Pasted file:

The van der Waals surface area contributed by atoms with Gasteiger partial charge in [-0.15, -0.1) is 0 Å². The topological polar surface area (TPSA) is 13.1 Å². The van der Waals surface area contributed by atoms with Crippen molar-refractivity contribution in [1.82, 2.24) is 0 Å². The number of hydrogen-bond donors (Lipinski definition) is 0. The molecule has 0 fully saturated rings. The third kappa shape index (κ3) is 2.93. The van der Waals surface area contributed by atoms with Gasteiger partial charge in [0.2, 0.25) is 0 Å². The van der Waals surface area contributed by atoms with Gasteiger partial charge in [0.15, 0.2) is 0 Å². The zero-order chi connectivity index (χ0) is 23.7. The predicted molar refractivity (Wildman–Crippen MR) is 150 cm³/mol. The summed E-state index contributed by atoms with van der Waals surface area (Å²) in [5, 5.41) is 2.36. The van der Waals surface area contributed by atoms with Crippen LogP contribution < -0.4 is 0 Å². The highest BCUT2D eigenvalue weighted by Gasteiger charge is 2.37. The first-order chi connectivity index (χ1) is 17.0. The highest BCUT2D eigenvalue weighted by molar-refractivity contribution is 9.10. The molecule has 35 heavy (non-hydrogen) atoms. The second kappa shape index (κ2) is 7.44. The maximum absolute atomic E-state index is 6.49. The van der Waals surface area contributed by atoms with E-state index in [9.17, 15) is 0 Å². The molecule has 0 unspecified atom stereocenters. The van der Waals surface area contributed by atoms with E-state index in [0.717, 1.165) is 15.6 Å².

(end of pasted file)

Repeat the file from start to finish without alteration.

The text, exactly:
The van der Waals surface area contributed by atoms with Gasteiger partial charge in [-0.15, -0.1) is 0 Å². The topological polar surface area (TPSA) is 13.1 Å². The van der Waals surface area contributed by atoms with Crippen molar-refractivity contribution in [1.82, 2.24) is 0 Å². The number of hydrogen-bond donors (Lipinski definition) is 0. The molecule has 0 fully saturated rings. The third kappa shape index (κ3) is 2.93. The van der Waals surface area contributed by atoms with Gasteiger partial charge in [0.2, 0.25) is 0 Å². The van der Waals surface area contributed by atoms with Gasteiger partial charge in [0.15, 0.2) is 0 Å². The zero-order chi connectivity index (χ0) is 23.7. The predicted molar refractivity (Wildman–Crippen MR) is 150 cm³/mol. The summed E-state index contributed by atoms with van der Waals surface area (Å²) in [5, 5.41) is 2.36. The van der Waals surface area contributed by atoms with Crippen LogP contribution < -0.4 is 0 Å². The highest BCUT2D eigenvalue weighted by Gasteiger charge is 2.37. The first-order chi connectivity index (χ1) is 17.0. The highest BCUT2D eigenvalue weighted by molar-refractivity contribution is 9.10. The molecule has 35 heavy (non-hydrogen) atoms. The second kappa shape index (κ2) is 7.44. The maximum absolute atomic E-state index is 6.49. The van der Waals surface area contributed by atoms with E-state index in [9.17, 15) is 0 Å². The molecule has 0 unspecified atom stereocenters. The van der Waals surface area contributed by atoms with E-state index in [0.717, 1.165) is 15.6 Å².